The U.S. labor market has just hit another happy landmark. Of Americans aged 25 through 54 who were neither in military uniform nor behind bars, 80.3% have jobs. That equals the January 2007 high of the last economic expansion.

This measure, also known as the prime-age employment-population ratio, or Epop, avoids a key limitation of the headline unemployment rate, which only counts people actively looking for jobs. According to the unemployment rate, the current job market is the best since the late 1960s; according to prime-age Epop, it’s still not as strong as it was in 1999 and 2000.

Then again, if you go by Epop the current labor market is much, much stronger than that of the 1960s, which doesn’t sound quite right. The limitation of Epop in measuring labor market conditions is that it also happens to measure societal change. Epop is so much higher now than in the 1960s because more women have joined the paid workforce. Still, that’s easy enough to sort out by looking at men and women separately:

• Women’s prime-age Epop is nearly back to the all-time high set in 2000; men’s is still nearly three percentage points below, and more than a percentage point below the peak from the previous expansion.

• The prime-age Epop gap between men and women shrank to an all-time low in the immediate aftermath of the last recession as men lost jobs at a faster rate (the mancession). It grew again after that as men returned to work at a faster pace (the mancovery), but since 2015 it’s been shrinking again.

• Men’s prime-age Epop passed 95% several times in the 1950s, and hit it again in the late 1960s. As of October it was 86.5%.

To sum up: there are more than 5 million prime-age men who didn’t have paid jobs in October who would have had them if 1950s/1960s conditions still prevailed and Epop was 95%.

What are they doing? The Census Bureau asks about that in the Annual Social and Economic Supplement to the Current Population Survey. In 2018, 10.4% of men aged 25 through 54 (about 6.5 million men) were not in the labor force — that is, not working for pay and not looking for a job.

Being ill or disabled is the main reason prime-age men give for not being in the labor force, and by far the biggest driver of the group’s decline in labor force participation since 1991. Some of this has to do with the outdated design of the Social Security Disability Insurance program, which effectively forces disabled people to choose between leaving the labor force entirely or getting no aid at all. Eligibility changes enacted by Congress in 1984, which made it easier qualify due to hard-to-verify conditions such as chronic pain and mental illness, also enabled its increasing use as a fallback economic safety net, economist David Autor argued in a 2011 paper:

The secular decline in earnings and employment opportunities for U.S. workers with high school or lower education over the last three decades has also made SSDI an increasingly attractive option for job losers and long-term unemployed.

Over the course of the current business cycle, though, this hasn’t really been that big an issue. The number of new Social Security disability awards peaked in 2010, has fallen 35% since and is now lower than at any time since 2001. The ill/disabled share of prime-age men is up only 0.1 percentage points since 2006.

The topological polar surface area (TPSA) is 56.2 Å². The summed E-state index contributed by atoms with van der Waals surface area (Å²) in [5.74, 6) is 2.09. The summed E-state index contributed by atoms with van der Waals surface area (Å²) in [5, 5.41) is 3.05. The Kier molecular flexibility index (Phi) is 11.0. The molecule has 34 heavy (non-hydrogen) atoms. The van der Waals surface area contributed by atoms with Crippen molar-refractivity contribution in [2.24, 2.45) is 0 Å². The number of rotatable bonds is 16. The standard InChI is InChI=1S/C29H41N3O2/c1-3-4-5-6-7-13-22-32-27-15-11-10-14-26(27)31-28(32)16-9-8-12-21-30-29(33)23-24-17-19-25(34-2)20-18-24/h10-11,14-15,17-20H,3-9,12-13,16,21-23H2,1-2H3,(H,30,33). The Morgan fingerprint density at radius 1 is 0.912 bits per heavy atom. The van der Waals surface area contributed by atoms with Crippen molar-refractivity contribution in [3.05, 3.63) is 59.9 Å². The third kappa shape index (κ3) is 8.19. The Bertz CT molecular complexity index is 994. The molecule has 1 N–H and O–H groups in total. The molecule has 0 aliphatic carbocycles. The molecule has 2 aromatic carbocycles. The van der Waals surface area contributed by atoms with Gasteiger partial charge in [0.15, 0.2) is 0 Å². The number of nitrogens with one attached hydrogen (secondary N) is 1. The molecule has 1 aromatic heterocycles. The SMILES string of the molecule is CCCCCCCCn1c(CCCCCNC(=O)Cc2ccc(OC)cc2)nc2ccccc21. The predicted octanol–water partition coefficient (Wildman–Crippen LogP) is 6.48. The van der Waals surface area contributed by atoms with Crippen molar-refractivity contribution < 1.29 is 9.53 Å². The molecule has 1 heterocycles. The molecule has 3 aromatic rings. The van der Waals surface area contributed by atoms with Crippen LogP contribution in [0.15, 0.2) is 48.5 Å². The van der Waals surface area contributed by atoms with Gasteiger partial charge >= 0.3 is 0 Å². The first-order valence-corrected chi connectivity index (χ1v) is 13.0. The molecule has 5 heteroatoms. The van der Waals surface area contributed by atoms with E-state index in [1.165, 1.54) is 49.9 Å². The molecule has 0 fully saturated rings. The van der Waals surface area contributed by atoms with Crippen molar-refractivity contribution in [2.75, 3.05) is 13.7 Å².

There is the macabre possibility that the sharp rise in opioid deaths, with 317,000 American men dying of drug overdoses from 2007 through 2017, reduced the ill/disabled numbers. But on the whole the message from these data seems to be that the great exodus of prime-age men from work to inactivity, the subject a couple of years back of numerous reports, research papers, opinion columns (including a few by me) and at least one book, has paused or maybe even ended.

That research generally painted a picture of men with few educational credentials, and often with a criminal history, seeing so little promise in the job market that they didn’t even contemplate looking for work. A 2014 poll by the Kaiser Family Foundation, CBS News and the New York Times found that 85% of jobless prime-age men did not have bachelor’s degrees, and 34% had criminal records. The great crime wave of the 1970s and 1980s is long over, and the great incarceration wave that followed it is receding, so criminal records should be less prevalent going forward. Also, for the past couple of years at least, the low-credential end of the job market has been doing quite well, and even a criminal background has ceased to be the barrier it once was.

It’s true that the prime-age male Epop and labor-force participation rate are still more than a percentage point lower than they were just before the last recession. But by far the biggest driver of the decline since 2006 has been men attending school. Other major contributors, especially over the longer haul, include home responsibilities and very early retirement. I’m guessing the latter is more about men who can’t find good work but have spouses who can than evidence of the spectacular success of the “Fire” (financial independence, retire early) movement, but who knows. Overall, these choices don’t seem to reflect economic desperation in quite the way that rising disability numbers did. They may well be signs, though, of continuing shifts in men’s and women’s labor market roles.

 

Justin Fox is a Bloomberg Opinion columnist covering business. He was the editorial director of Harvard Business Review and wrote for Time, Fortune and American Banker. He is the author of “The Myth of the Rational Market.”